Stock Id :20052

Download Image

The rare English edition of Linschoten's chart of the Middle East

LINSCHOTEN, Jan Huygen van.

Deliniantur in hac tabula, Orae maritimae Abexiae freti Mecani: al. Maris Rubri: Arabiae, Ormi, Persiae... The description of the coast of Abex, The Straights of Meca, otherwise called the Red Sea, the coastes of Arabia, Ormus, and Persia, to the River of Sinde of the River Indus, of Bambaia, India, and Malabar, The Ilands of Ceilon, Choramandel, The Riber Ganges, and the kingdome of Bengala, As allso the scituation of the Creekes, Cliffes, Banckes, Shallowes, and deptthes upon or along by said coastes, with the right name of every place, as they are called by the Portingale Pilots, all truly described.
London: John Wolfe, 1598. Coloured. 375 x 515mm.

Trimmed close to printed border, new margins added.

An extremely rare chart of the islands of the East Indies, engraved by Richard Beckit for 'Iohn Huighen van Linschoten his Discours of Voyages into ye Easte & West Indies ', the English edition of Linschoten's 'Itinerario, Voyage ofte Schipvaert... naer Oost ofte Portugaels Indien'. This manual for sailing to the East Indies, based on Linschoten's own experiences, helped break the Portuguese monopoly on trade with the Far East.
The map shows Cyprus top left, Bokhara and Samarkand top right, Sumatra bottom right and Ethiopia bottom left, with Delhi, Bahrain and Kabul named. It copies all the features of the original map (engraved by Henricus van Langren): the titles, in Latin and English, are within a strapwork cartouche, also including the scales; across the Indian Ocean is a large, finely-engraved compass rose, surmounted by a fruit garland; sea-monsters and galleons fill the seas, while a lion, elephant and camel appear in Arabia, and just south of Delhi are a pair of unicorns.
John Wolfe was notorious for his Machiavellian devices', which were pirating the work of other publishers, especially Latin grammars, Bibles and The Book of Common Prayer. He was blackballed from the Stationers' Company until 1583, when he is said to have reformed his behaviour following a raid on his premises. This did not stop him from copying the work of foreign publishers, as this map testifies.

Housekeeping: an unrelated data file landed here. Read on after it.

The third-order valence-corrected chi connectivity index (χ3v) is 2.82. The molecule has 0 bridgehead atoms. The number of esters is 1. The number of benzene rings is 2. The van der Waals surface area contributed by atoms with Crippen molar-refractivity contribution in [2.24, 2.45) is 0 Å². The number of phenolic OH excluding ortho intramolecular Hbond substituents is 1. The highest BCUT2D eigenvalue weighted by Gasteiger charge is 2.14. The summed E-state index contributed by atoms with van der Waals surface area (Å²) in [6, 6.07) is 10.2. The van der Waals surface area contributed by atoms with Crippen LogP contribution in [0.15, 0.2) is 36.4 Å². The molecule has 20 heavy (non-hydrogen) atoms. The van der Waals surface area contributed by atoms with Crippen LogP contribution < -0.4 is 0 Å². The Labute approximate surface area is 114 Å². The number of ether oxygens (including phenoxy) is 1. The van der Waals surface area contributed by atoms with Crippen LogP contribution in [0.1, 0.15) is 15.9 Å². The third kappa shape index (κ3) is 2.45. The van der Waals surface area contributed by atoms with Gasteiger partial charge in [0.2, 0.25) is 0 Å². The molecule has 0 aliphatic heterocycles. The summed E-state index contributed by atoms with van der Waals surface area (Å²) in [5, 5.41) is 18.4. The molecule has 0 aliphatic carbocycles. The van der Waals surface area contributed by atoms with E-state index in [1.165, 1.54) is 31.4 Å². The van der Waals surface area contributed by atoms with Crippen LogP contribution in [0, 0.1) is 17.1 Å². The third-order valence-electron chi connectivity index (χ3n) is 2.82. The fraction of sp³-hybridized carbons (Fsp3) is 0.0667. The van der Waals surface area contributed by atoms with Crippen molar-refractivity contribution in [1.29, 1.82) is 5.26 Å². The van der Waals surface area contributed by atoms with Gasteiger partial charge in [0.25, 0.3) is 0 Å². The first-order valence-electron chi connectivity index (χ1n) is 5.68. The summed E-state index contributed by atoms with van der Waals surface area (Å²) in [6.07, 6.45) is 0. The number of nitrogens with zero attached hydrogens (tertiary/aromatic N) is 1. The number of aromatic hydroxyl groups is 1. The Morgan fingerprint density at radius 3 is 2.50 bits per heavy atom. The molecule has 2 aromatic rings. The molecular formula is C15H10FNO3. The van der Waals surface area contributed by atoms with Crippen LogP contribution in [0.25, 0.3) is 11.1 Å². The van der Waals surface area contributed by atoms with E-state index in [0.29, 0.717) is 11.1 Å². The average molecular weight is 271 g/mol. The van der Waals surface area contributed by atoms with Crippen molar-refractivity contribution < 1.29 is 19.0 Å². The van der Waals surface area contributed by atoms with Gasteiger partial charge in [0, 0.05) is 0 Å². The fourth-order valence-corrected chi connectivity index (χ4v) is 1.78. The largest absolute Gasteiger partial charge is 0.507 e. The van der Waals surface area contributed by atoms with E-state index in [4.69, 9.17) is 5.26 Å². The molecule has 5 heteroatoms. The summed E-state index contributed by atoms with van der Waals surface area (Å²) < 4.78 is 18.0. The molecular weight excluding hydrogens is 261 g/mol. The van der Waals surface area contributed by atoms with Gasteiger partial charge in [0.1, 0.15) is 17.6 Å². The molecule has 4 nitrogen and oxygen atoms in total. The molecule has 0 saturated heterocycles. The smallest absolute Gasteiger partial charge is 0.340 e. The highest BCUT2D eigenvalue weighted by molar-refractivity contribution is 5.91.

Stock ID : 20052

£6,000

£6,000

Return To Listing

INDEX

Stock Id :20052

Download Image

The rare English edition of Linschoten's chart of the Middle East

LINSCHOTEN, Jan Huygen van.

Deliniantur in hac tabula, Orae maritimae Abexiae freti Mecani: al. Maris Rubri: Arabiae, Ormi, Persiae... The description of the coast of Abex, The Straights of Meca, otherwise called the Red Sea, the coastes of Arabia, Ormus, and Persia, to the River of Sinde of the River Indus, of Bambaia, India, and Malabar, The Ilands of Ceilon, Choramandel, The Riber Ganges, and the kingdome of Bengala, As allso the scituation of the Creekes, Cliffes, Banckes, Shallowes, and deptthes upon or along by said coastes, with the right name of every place, as they are called by the Portingale Pilots, all truly described.
London: John Wolfe, 1598. Coloured. 375 x 515mm.

Trimmed close to printed border, new margins added.

An extremely rare chart of the islands of the East Indies, engraved by Richard Beckit for 'Iohn Huighen van Linschoten his Discours of Voyages into ye Easte & West Indies ', the English edition of Linschoten's 'Itinerario, Voyage ofte Schipvaert... naer Oost ofte Portugaels Indien'. This manual for sailing to the East Indies, based on Linschoten's own experiences, helped break the Portuguese monopoly on trade with the Far East.
The map shows Cyprus top left, Bokhara and Samarkand top right, Sumatra bottom right and Ethiopia bottom left, with Delhi, Bahrain and Kabul named. It copies all the features of the original map (engraved by Henricus van Langren): the titles, in Latin and English, are within a strapwork cartouche, also including the scales; across the Indian Ocean is a large, finely-engraved compass rose, surmounted by a fruit garland; sea-monsters and galleons fill the seas, while a lion, elephant and camel appear in Arabia, and just south of Delhi are a pair of unicorns.
John Wolfe was notorious for his Machiavellian devices', which were pirating the work of other publishers, especially Latin grammars, Bibles and The Book of Common Prayer. He was blackballed from the Stationers' Company until 1583, when he is said to have reformed his behaviour following a raid on his premises. This did not stop him from copying the work of foreign publishers, as this map testifies.


Stock ID : 20052

£6,000

£6,000

Return To Listing